You can also place all your useful aliases into your ~/.bashrc file so that all of them are defined when you log in. Or separate them from the ~/.bashrc by placing them into a ~/.alias file and have it sourced from your ~/.bashrc file when you log in. That separation makes it easier to move your alias library from machine to machine.

byobu and screen: keeping a session alive between logins

In most cases, when you log out of an interactive session, the processes associated with that login will also be killed off, even if you’ve put them in the background (by appending & to the starting command). If you regularly need a process to continue after you’ve logged out, you should submit it to the GE scheduler with qsub (see immediately below).

However, sometimes it is convenient to continue a long-running process when you have to log out (as when you have to shut down your network connection to take your laptop home). In this case, you can use the under-appreciated screen program, which establishes a long-running proxy connection on the remote machine that you can detach from and then re-attach to without losing the connection. As far as the remote machine is concerned, you’ve never logged off, so your running processes aren’t killed off. When you re-establish the connection by logging in again, you can re-attach to the screen proxy and take up as if you’ve never been away.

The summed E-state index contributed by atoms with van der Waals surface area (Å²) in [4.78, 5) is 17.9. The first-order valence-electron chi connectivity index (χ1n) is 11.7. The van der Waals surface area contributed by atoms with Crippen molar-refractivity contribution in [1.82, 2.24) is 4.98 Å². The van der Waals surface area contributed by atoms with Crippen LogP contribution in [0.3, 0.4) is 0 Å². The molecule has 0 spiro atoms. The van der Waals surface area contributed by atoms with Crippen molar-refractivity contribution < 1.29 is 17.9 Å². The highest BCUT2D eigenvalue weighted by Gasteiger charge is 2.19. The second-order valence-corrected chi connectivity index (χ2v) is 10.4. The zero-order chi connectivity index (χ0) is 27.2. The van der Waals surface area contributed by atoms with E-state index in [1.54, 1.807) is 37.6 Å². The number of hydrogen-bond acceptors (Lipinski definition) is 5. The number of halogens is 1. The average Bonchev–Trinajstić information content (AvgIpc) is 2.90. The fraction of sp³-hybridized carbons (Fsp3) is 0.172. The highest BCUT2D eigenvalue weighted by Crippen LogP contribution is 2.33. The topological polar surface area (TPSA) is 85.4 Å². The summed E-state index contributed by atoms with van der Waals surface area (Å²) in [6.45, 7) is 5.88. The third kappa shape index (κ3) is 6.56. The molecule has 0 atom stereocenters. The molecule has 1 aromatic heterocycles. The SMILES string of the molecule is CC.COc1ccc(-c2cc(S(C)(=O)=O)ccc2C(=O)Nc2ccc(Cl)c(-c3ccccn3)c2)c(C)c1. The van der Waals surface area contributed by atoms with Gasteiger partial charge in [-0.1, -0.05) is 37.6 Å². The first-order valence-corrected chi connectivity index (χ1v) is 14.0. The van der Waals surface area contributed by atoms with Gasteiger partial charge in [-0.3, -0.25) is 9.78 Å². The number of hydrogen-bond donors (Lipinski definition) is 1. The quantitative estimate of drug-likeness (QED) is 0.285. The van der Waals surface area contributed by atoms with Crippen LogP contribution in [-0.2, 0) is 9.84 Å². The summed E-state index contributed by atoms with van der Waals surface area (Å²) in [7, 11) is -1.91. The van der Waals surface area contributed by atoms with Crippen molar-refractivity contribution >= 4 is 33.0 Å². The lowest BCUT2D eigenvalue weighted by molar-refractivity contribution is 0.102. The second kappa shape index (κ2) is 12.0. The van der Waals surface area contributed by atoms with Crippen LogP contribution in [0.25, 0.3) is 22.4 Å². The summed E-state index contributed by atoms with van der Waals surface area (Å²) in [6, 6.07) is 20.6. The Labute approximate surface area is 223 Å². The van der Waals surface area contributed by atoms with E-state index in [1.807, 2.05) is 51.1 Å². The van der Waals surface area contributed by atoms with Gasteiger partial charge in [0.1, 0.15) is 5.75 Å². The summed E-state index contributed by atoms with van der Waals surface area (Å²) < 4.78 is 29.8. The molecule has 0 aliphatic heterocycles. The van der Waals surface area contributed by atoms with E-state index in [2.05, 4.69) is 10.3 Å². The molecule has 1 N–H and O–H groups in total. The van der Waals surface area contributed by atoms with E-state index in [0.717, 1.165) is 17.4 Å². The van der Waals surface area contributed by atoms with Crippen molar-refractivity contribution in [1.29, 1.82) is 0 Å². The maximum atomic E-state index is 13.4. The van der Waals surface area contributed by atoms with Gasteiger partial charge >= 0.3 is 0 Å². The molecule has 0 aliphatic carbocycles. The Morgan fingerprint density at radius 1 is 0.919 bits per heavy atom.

The only downsides are that the terminal scrollback is usually lost and that you cannot start an X11 graphics session from a byobu terminal since the remote DISPLAY variable doesn’t get set correctly.

You can also use screen as a terminal multiplexer, allowing multiple terminal sessions to be used from one login, especially useful if you’re using Windows with PuTTY that doesn’t have a multiple terminal function built into it.